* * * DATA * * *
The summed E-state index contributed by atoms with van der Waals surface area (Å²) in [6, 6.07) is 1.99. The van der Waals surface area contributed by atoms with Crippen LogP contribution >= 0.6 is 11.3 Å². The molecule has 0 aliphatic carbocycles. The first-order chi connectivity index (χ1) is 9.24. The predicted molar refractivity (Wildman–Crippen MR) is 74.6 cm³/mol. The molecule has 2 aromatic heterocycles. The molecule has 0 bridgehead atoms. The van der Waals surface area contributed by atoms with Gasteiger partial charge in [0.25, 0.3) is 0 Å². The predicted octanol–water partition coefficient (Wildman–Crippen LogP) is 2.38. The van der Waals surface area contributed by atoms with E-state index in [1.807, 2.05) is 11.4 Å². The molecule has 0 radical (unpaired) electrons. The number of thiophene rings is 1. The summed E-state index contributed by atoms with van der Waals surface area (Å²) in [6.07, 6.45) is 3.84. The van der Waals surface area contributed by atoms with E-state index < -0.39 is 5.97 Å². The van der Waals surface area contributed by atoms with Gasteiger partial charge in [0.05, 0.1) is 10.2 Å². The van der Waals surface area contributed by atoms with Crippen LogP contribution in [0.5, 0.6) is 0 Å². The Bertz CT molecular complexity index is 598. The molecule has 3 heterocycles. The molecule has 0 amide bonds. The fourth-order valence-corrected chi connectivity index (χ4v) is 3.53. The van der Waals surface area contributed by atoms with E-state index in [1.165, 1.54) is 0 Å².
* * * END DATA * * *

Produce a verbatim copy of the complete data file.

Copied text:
The summed E-state index contributed by atoms with van der Waals surface area (Å²) in [6, 6.07) is 1.99. The van der Waals surface area contributed by atoms with Crippen LogP contribution >= 0.6 is 11.3 Å². The molecule has 0 aliphatic carbocycles. The first-order chi connectivity index (χ1) is 9.24. The predicted molar refractivity (Wildman–Crippen MR) is 74.6 cm³/mol. The molecule has 2 aromatic heterocycles. The molecule has 0 bridgehead atoms. The van der Waals surface area contributed by atoms with Gasteiger partial charge in [0.25, 0.3) is 0 Å². The predicted octanol–water partition coefficient (Wildman–Crippen LogP) is 2.38. The van der Waals surface area contributed by atoms with E-state index in [1.807, 2.05) is 11.4 Å². The molecule has 0 radical (unpaired) electrons. The number of thiophene rings is 1. The summed E-state index contributed by atoms with van der Waals surface area (Å²) in [6.07, 6.45) is 3.84. The van der Waals surface area contributed by atoms with E-state index < -0.39 is 5.97 Å². The van der Waals surface area contributed by atoms with Gasteiger partial charge in [0.05, 0.1) is 10.2 Å². The van der Waals surface area contributed by atoms with Crippen LogP contribution in [0.5, 0.6) is 0 Å². The Bertz CT molecular complexity index is 598. The molecule has 3 heterocycles. The molecule has 0 amide bonds. The fourth-order valence-corrected chi connectivity index (χ4v) is 3.53. The van der Waals surface area contributed by atoms with E-state index in [1.165, 1.54) is 0 Å².